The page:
I’ve was pleased to be invited to do a keynote presentation at the NHS eSpace Coordinators conference earlier this month.Â I wanted to emphasise the importance of the Coordinator’s role in building trust within a Community of Practice (CoP), and as a catalyst for turning conversations into active collaboration.Â I should note that I’m more familiar the term ‘Community Facilitator’, for this role, and have used the term ‘facilitator’ and ‘coordinator’ to mean the same thing, i.e. the person or people who support, manage and guide the CoP members in achieving their goals. Perhaps a better description for this role is ‘community cultivators’,Â since it is they who provide the conditions for the CoP to grow and flourish.
I can’t over-emphasise enough the importance of this role and the people who perform it. The difference between a vibrant and successful CoP and one that meanders aimlessly with little or no contributions is down to the facilitator (or coordinator, moderator, cultivator). Members of the CoP have been sufficiently motivated to join the CoP; it is up to the facilitator to inspire the members to connect, collaborate and co-create.Â I tip my hat to all of those who do this successfully, and quite often without due recognition or reward. Something I hope will change as more and more organisations are turning to this way of working and have realised that technology alone does not provide a successful learning and sharing environment.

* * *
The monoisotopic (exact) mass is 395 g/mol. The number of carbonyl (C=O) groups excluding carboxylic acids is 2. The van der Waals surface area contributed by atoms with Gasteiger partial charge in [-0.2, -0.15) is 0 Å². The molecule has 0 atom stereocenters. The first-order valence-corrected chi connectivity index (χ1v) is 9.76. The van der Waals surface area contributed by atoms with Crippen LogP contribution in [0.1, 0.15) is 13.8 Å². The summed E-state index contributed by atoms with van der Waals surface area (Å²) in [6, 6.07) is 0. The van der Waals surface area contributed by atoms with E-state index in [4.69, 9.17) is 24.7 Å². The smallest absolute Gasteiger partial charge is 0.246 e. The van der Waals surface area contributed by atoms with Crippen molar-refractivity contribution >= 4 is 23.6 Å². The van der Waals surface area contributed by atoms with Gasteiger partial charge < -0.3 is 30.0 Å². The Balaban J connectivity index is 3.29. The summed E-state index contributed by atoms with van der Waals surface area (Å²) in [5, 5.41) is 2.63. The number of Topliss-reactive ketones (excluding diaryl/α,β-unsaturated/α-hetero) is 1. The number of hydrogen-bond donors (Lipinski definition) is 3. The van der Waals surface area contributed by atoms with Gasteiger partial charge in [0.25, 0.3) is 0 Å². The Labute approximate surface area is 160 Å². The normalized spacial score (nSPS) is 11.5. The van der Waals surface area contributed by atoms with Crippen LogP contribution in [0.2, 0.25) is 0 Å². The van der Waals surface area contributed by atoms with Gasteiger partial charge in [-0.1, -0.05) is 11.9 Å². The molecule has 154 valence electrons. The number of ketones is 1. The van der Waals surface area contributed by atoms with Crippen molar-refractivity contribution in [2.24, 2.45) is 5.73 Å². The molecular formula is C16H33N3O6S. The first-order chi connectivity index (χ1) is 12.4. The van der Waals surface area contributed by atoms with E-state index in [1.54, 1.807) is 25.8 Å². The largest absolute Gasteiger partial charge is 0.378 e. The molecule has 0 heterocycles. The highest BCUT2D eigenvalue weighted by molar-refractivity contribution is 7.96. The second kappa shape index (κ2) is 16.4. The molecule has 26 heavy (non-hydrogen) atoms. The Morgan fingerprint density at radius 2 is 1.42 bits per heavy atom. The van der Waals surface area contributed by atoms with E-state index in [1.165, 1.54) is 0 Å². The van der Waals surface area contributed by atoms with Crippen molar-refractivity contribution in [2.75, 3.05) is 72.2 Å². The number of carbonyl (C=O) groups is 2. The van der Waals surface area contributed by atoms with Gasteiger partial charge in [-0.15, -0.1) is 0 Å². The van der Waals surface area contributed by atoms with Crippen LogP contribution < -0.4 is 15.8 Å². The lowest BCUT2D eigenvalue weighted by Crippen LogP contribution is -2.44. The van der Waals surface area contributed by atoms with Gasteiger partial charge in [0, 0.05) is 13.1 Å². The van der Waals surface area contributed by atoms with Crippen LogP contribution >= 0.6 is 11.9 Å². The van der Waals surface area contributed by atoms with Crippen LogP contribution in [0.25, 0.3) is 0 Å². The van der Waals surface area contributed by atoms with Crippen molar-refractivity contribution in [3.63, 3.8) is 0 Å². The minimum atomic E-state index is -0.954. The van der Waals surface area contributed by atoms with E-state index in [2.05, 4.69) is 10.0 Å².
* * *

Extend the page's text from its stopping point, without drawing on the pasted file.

I’d be interested to hear from anyone who is willing to share examples of how active facilitation (e.g. guided learning) has helped their CoP, and/or what makes a successful Facilitator.
The slides are available for download from Slideshare, and reproduced below: